When this signaling is disordered, your gut is more sensitive and you may feel symptoms such as bloating and abdominal pain. The muscle contractions in your gut may also be affected, which can lead to constipation or diarrhea.

Experts aren’t sure exactly what causes IBS. They think a combination of risk factors may be to blame. Below are factors that may increase your risk of developing IBS:

  • Food intolerances or sensitivities
  • Small intestinal bacterial overgrowth (SIBO) (a change or increase in the number or type of bacteria in your small intestine)
  • Bacterial infections in your GI tract
  • Stressful or difficult early life events
  • Certain mental health disorders, such as anxiety, depression, and somatic symptom disorder
  • Certain genetics

What Triggers IBS?

IBS triggers are different for each person with IBS. Not everyone will react to each item on this list. However, there are some common triggers that seem to bring on symptoms in many people with IBS. These include:

  • Foods high in fermentable oligosaccharides, disaccharides, monosaccharides, and polyols (FODMAPs), which are carbohydrates such as fructose, lactose, and sugar alcohols that are poorly absorbed in the small intestine
  • Caffeine
  • Alcohol
  • Fatty or spicy foods
  • Stress
  • Certain medications, such as non-steroidal anti-inflammatory drugs (NSAIDs)

Stress and the Gut-Brain Axis in IBS

Stress can stimulate the gut-brain axis, leading to a flare-up of symptoms in IBS. Because IBS symptoms are sensitive to stress, the treatment of IBS should also focus on stress management.

How to Diagnose IBS

To diagnose IBS, a healthcare provider will first review your symptoms as well as your family and medical histories. They will perform a physical exam usually including checking for abdominal tenderness, pain, and bloating, as well as listening to sounds within your abdomen.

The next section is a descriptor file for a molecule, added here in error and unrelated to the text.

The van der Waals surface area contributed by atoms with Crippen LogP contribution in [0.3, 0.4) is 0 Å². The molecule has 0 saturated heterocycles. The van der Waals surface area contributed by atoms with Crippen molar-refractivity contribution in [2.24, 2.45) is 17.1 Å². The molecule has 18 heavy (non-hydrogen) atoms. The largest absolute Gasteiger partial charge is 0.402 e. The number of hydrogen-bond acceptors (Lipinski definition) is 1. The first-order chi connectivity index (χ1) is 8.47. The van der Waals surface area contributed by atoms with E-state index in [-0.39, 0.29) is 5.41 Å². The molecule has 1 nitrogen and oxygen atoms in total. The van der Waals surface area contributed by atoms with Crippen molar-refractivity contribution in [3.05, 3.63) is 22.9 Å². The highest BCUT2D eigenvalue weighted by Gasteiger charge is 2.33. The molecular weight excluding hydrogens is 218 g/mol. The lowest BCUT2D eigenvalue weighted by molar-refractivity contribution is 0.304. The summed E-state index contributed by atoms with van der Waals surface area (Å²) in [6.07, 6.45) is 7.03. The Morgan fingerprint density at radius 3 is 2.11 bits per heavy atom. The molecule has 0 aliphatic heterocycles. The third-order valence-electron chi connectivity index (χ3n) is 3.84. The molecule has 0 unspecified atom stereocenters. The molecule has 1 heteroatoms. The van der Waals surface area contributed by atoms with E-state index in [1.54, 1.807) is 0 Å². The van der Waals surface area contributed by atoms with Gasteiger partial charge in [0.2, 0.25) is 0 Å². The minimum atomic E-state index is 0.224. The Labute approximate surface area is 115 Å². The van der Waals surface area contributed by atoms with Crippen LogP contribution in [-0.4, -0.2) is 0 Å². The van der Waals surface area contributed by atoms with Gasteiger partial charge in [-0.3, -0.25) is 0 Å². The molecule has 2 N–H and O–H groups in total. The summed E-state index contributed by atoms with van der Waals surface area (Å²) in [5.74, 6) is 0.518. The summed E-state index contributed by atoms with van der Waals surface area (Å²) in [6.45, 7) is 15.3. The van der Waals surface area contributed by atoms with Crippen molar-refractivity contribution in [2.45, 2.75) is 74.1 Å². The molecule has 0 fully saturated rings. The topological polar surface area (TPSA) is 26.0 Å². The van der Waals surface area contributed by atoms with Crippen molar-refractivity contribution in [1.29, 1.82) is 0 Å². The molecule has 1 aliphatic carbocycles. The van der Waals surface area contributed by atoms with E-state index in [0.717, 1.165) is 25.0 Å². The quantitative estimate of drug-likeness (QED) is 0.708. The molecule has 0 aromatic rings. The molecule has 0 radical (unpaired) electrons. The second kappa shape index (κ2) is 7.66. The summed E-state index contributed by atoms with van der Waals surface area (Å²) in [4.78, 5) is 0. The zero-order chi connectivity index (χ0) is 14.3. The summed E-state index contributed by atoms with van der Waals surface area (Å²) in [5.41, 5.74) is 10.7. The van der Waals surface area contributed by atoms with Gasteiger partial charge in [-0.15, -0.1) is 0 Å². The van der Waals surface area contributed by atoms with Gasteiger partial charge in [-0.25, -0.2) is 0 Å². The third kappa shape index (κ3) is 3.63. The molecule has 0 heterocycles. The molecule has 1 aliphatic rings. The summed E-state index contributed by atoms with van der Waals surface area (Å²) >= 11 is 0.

Your healthcare provider might also order some tests to help rule out other potential causes for your symptoms. These tests may include:

Treatment for IBS

Treatment for IBS will vary based on your individual symptoms. You may have to try different treatments to see what works best for you. Your healthcare provider can help guide you in choosing the best treatment plan for you.

Below are medication, dietary supplement, and mental health treatment options for IBS.

Medication treatment options may include:

Dietary supplement treatment options may include:

Mental health treatment options may include:

Lifestyle and Diet for IBS

Another big aspect of treating and managing IBS is lifestyle and diet. Your healthcare provider may refer you to a registered dietitian to help guide you in identifying your individual diet triggers for IBS.

Lifestyle and diet treatment options may include:

  • Eating a high-fiber diet
  • Avoiding gluten
  • Following a low-FODMAP diet
  • Increasing physical activity
  • Reducing and managing stress
  • Getting enough sleep

Complications of IBS